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How to Extend the Shelf Life of Base Oils for Soapmaking

A couple months ago, I was asked how to extend the shelf life of base oils for soapmaking. Since I¬†realized I haven’t ever written about it here on Modern Soapmaking, I made a mental note to do a blog post in the future. Here we are!

How to Extend the Shelf Life of Base Oils for Soapmaking
How to Extend the Shelf Life of Base Oils for Soapmaking

Purchase Quality Base Oils in the First Place

It’s super important to purchase¬†your base oils from reputable suppliers. One of the first questions I ask soapmakers when they have issues with their soaps developing DOS (Dreaded Orange Spots) or not turning out right is, “Where did you buy your base oils?

A lot of oils found at grocery stores are adulterated or old (and technically, rancid.) Anne-Marie and her team over at Soap Queen did a test soapmaking session of a variety of olive oils bought in a grocery store, and the results speak for themselves.

When it comes to oils being old or rancid when you buy them, it makes sense really. From experience in the world of grocery, I can tell you that not a lot of people purchase¬†specialty cooking oils¬†often. A lot of those oils sit on the grocery store shelves until the expiration date, and then they’re thrown away by the store. When oils are exposed to tons¬†of light and temperature changes, it speeds up the oxidation process, which means the shelf life of those base oils is shorter from the get-go.

If an oil is adulterated, your fatty acid profile may¬†not be what they should be for the oils¬†that you are using. If that’s the case, you may end up with lye heavy soap or an extra superfat, as the saponification values are not properly calculated.

Don’t waste your money on base oils found in grocery stores – usually, it’s much cheaper to purchase oils from a soapmaking supplier rather than the grocery store anyways! (Small exception: I haven’t had issues with oils purchased from local cash n’ carry, Restaurant Depot, Costco, or Sam’s Club. I think it’s because they are bulk purchasers, who tend to supply restaurants rather than consumers.)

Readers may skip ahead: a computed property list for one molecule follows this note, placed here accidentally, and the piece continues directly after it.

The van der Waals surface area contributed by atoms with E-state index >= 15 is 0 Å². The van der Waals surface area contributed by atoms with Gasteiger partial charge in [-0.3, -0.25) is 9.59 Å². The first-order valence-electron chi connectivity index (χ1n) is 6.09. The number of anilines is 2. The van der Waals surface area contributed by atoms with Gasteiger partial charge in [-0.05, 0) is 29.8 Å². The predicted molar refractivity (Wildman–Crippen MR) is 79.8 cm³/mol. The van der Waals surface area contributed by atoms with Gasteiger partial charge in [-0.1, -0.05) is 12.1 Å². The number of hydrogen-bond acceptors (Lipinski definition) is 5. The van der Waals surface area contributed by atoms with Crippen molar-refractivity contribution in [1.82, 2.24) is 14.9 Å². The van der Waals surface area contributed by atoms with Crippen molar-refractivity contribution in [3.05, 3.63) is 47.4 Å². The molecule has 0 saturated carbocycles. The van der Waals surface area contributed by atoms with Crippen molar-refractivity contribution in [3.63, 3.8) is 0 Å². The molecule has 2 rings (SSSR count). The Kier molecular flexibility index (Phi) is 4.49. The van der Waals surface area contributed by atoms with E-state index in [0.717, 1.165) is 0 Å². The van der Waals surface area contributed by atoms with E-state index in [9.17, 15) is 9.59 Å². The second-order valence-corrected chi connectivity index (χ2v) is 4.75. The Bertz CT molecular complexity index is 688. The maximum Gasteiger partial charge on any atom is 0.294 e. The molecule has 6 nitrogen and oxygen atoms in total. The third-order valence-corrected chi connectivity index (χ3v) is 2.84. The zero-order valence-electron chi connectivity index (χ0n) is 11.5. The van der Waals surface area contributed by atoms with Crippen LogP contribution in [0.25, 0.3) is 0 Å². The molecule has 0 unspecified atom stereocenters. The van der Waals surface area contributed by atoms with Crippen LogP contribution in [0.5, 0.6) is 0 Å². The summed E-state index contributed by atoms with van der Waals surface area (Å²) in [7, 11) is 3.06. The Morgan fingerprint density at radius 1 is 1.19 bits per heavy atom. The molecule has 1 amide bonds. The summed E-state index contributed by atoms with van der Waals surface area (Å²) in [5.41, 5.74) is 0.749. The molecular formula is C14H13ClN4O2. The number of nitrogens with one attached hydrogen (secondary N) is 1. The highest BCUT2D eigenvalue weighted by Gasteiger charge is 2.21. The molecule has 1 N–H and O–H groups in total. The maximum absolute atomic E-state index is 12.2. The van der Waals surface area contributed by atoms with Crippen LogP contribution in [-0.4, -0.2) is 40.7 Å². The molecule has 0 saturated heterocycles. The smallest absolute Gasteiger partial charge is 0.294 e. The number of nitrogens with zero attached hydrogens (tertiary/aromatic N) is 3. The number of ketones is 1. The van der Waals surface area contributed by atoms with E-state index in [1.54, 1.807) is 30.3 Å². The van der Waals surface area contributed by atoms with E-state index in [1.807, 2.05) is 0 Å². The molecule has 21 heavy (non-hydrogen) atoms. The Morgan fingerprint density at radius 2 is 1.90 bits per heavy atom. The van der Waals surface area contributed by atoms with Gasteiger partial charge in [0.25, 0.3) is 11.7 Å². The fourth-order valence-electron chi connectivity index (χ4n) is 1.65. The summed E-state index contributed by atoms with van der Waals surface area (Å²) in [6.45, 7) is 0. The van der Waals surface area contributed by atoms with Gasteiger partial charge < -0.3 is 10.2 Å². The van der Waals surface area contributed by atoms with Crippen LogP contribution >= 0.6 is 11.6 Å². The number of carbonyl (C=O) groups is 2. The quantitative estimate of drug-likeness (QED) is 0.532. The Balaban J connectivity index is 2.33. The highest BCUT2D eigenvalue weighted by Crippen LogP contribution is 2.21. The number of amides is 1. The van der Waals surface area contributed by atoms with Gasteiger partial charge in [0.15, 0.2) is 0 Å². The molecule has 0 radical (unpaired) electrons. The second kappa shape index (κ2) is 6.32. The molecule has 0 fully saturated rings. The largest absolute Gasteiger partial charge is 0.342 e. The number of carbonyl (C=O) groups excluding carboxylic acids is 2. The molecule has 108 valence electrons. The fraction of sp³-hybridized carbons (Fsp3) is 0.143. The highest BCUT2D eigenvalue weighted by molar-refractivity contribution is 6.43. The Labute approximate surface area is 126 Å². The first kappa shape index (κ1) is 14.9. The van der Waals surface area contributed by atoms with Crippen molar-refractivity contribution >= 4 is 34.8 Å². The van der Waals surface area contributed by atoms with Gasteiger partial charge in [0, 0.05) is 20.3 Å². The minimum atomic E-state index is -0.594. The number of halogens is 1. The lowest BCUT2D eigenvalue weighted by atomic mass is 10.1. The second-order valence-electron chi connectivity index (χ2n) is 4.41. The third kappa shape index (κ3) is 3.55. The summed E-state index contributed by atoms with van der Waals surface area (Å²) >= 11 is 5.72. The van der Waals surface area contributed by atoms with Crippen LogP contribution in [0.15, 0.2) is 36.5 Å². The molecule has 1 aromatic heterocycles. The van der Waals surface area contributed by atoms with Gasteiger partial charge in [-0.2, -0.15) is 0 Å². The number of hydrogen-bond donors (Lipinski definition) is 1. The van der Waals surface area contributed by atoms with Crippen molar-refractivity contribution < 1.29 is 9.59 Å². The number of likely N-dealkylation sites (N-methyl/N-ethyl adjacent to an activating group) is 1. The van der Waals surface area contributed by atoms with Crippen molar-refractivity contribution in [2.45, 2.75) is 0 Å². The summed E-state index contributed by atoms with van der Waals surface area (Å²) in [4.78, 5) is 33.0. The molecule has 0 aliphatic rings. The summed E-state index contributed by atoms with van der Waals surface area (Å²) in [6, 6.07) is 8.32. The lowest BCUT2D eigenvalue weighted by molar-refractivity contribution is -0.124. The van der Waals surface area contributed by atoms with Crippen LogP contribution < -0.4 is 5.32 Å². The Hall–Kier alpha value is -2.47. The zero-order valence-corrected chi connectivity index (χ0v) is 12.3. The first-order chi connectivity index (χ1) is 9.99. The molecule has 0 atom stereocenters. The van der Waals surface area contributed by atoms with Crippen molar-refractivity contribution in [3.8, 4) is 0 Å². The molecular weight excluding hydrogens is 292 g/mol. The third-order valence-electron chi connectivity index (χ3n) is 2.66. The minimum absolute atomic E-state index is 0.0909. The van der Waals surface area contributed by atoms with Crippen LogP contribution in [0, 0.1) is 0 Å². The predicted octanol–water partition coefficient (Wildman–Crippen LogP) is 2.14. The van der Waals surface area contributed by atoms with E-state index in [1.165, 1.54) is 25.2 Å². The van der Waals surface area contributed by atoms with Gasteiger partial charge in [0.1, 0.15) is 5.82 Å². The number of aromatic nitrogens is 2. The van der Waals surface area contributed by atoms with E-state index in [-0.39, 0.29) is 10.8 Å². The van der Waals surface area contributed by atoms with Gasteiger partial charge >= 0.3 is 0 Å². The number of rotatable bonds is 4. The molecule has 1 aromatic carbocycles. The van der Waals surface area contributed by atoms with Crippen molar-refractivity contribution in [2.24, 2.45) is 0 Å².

Soaper’s Choice is the my go-to supplier for base oils online, but the smallest size they carry is¬†a gallon (roughly¬†7 pounds.) If that’s too much oil for you in one go, I recommend trying general soapmaking supply vendors, such as Bramble Berry, Wholesale Supplies Plus, Nature’s Garden, etc.

Store Your Base Oils Properly

To maximize the shelf life of your base oils, you should always store them in a cool, dry, and dark place, away from heat and direct sunlight. If a base oil is especially fragile (those oils with a shorter shelf life), it’s best to keep them refrigerated, if possible.

You should keep all of your base oil containers closed tightly, and only open them when you need to. If a base oil is in a container with a lot of headspace (empty space in the container containing oxygen), you may want to consider transferring it to a smaller container to reduce the amount of oxygen exposure.

Extend the Shelf Life of Base Oils With an Antioxidant

Using an antioxidant in your base oils will help prolong the shelf life of the oil by slowing the oxidation process. Kevin Dunn wrote a white paper for the Handcrafted Soap & Cosmetics Guild back in 2005 about the effectiveness of various antioxidants and additives.

My personal go-to antioxidant is Rosemary Oleoresin Extract (commonly referred to as ROE.) I add it to my base oils as soon as I crack the seal or open the container. Some soapmakers wait to add ROE to their base oils when they are making soap, which can help prevent DOS, but it makes much more sense to me to add it as soon as possible.

Rosemary Oleoresin Extract is available with varying levels of carnosic acid (the large contributor to its effectiveness.) I personally¬†purchase ROE with a 7% carnosic acid content, as it’s highly effective and has a much lower usage rate. The usage rate of ROE will depend on the carnosic acid content, but it’s typically extremely low at 0.5% or less.

Rosemary Oleoresin Extract is extremely thick and can be difficult to add to your base oils. To add ROE to a fresh bottle of oil, I weigh the necessary amount of Rosemary Oleoresin Extract in a clean measuring container, and then add a small amount (a couple of ounces) of oil to it. After mixing the ROE into the small portion of oil, I add the oil with ROE added, back to the main container, close the lid, and shake it up.

Side Note: If you choose to use an antioxidant or additive, please remember to include it on your product labels!

How do you know when your base oils have gone bad?